Pain Relief Beyond Belief





From Blakey to Brown, Como to Costa, Eckstine to Eldridge, Galbraith to Garner, Harris to Hines, Horne to Hyman, Jamal to Jefferson, Kelly to Klook; Mancini to Marmarosa, May to Mitchell, Negri to Nestico, Parlan to Ponder, Reed to Ruther, Strayhorn to Sullivan, Turk to Turrentine, Wade to Williams… the forthcoming publication Treasury of Pittsburgh Jazz Connections by Dr. Nelson Harrison and Dr. Ralph Proctor, Jr. will document the legacy of one of the world’s greatest jazz capitals.


Do you want to know who Dizzy Gillespie  idolized? Did you ever wonder who inspired Kenny Clarke and Art Blakey? Who was the pianist that mentored Monk, Bud Powell, Tad Dameron, Elmo Hope, Sarah Vaughan and Mel Torme? Who was Art Tatum’s idol and Nat Cole’s mentor? What musical quartet pioneered the concept adopted later by the Modern Jazz Quartet? Were you ever curious to know who taught saxophone to Stanley Turrentine or who taught piano to Ahmad Jamal? What community music school trained Robert McFerrin, Sr. for his history-making debut with the Metropolitan Opera? What virtually unknown pianist was a significant influence on young John Coltrane, Shirley Scott, McCoy Tyner, Bobby Timmons and Ray Bryant when he moved to Philadelphia from Pittsburgh in the 1940s?  Would you be surprised to know that Erroll Garner attended classes at the Julliard School of Music in New York and was at the top of his class in writing and arranging proficiency?


Some answers  can be gleaned from the postings on the Pittsburgh Jazz Network.


For almost 100 years the Pittsburgh region has been a metacenter of jazz originality that is second to no other in the history of jazz.  One of the best kept secrets in jazz folklore, the Pittsburgh Jazz Legacy has heretofore remained mythical.  We have dubbed it “the greatest story never told” since it has not been represented in writing before now in such a way as to be accessible to anyone seeking to know more about it.  When it was happening, little did we know how priceless the memories would become when the times were gone.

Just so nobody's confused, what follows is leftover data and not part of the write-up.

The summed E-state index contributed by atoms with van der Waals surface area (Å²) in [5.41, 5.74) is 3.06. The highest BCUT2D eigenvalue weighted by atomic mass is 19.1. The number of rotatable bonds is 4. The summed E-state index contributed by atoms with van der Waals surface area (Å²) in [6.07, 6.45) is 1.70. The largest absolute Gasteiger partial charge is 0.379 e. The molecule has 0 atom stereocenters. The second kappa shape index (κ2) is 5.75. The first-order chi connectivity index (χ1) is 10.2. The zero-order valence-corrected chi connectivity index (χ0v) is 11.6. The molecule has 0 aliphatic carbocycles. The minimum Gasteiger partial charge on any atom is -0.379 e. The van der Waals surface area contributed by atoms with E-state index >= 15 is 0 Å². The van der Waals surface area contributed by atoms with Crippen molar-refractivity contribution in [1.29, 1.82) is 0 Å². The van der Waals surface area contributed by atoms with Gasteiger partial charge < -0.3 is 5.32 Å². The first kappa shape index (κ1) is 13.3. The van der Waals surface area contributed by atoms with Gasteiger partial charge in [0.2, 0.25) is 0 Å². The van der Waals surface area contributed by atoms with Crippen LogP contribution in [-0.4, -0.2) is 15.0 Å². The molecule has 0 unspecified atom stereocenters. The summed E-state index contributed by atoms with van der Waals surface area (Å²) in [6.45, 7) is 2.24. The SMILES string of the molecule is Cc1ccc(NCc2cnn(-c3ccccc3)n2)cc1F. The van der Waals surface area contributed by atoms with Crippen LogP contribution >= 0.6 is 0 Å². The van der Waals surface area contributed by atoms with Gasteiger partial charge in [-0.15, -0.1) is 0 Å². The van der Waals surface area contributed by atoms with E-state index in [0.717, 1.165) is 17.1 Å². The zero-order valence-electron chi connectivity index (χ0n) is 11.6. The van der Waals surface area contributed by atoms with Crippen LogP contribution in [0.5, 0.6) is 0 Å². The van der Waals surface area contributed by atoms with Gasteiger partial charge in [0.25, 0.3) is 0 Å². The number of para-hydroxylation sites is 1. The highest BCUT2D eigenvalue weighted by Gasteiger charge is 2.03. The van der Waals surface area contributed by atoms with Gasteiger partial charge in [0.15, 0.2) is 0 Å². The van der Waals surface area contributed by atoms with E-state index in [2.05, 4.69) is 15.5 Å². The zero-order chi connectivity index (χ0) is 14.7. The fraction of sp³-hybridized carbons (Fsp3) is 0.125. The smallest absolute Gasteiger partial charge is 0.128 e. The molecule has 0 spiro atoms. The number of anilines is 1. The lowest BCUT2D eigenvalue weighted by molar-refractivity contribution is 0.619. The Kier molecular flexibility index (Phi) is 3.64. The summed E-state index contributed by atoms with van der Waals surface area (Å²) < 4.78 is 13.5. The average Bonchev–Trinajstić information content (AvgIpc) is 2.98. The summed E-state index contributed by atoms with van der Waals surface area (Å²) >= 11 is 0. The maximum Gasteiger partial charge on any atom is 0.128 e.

Today jazz is still king in Pittsburgh, with events, performances and activities happening all the time. The Pittsburgh Jazz Network is dedicated to celebrating and showcasing the places, artists and fans that carry on the legacy of Pittsburgh's jazz heritage.






Duke Ellington is first African-American and the first musician to solo on U.S. circulating coin



       In Her Own Words

Ethnic Heritage Ensemble

Event Details

Ethnic  Heritage Ensemble

Time: February 25, 2011 from 7pm to 9pm
Location: Thunderbird Cafe
Street: 4023 Butler St.
City/Town: Pittsburgh PA 15224
Website or Map:
Phone: 412-682-0177
Event Type: concert
Organized By: Manny Theiner
Latest Activity: Feb 22, 2011

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Event Description

Tickets $15 advance at Paul's CDs, Caliban Books, Dave's Music Mine, The Exchange Downtown, The Exchange Squirrel Hill, or at the Thunderbird Cafe website. $20

at the door. Note this  is an early show, it starts on time.

For 35 years, the Ethnic Heritage Ensemble has carried on the African-American tradition of percussive jazz from a distinctly Midwest-Chicago perspective. They have a long line of stellar recordings, many on the respected Delmark jazz label.

The Ethnic Heritage Ensemble was formed shortly after percussionist Kahil El'Zabar graduated from the school of the Association for the
Advancement of Creative Musicians in 1976. He teamed up with tenor
saxophonist Edward Wilkerson, Jr. to play music that combined
contemporary African American musical styles, like jazz, with more
traditional African instrumentation and rhythms. The duo would
frequently grow to a trio in these first years, adding musicians like
saxophonist Light Henry Huff and Kalaparusha Maurice McIntyre. In 1988,
they added trombonist and conga player Joseph Bowie, who is the leader
of the jazz-funk group Defunkt. In 1997, Wilkerson was replaced by
Ernest "Khabeer" Dawkins who is the leader of New Horizons Ensemble. Trumpeter Corey Wilkes (also of Art Ensemble of Chicago) was added several years later.

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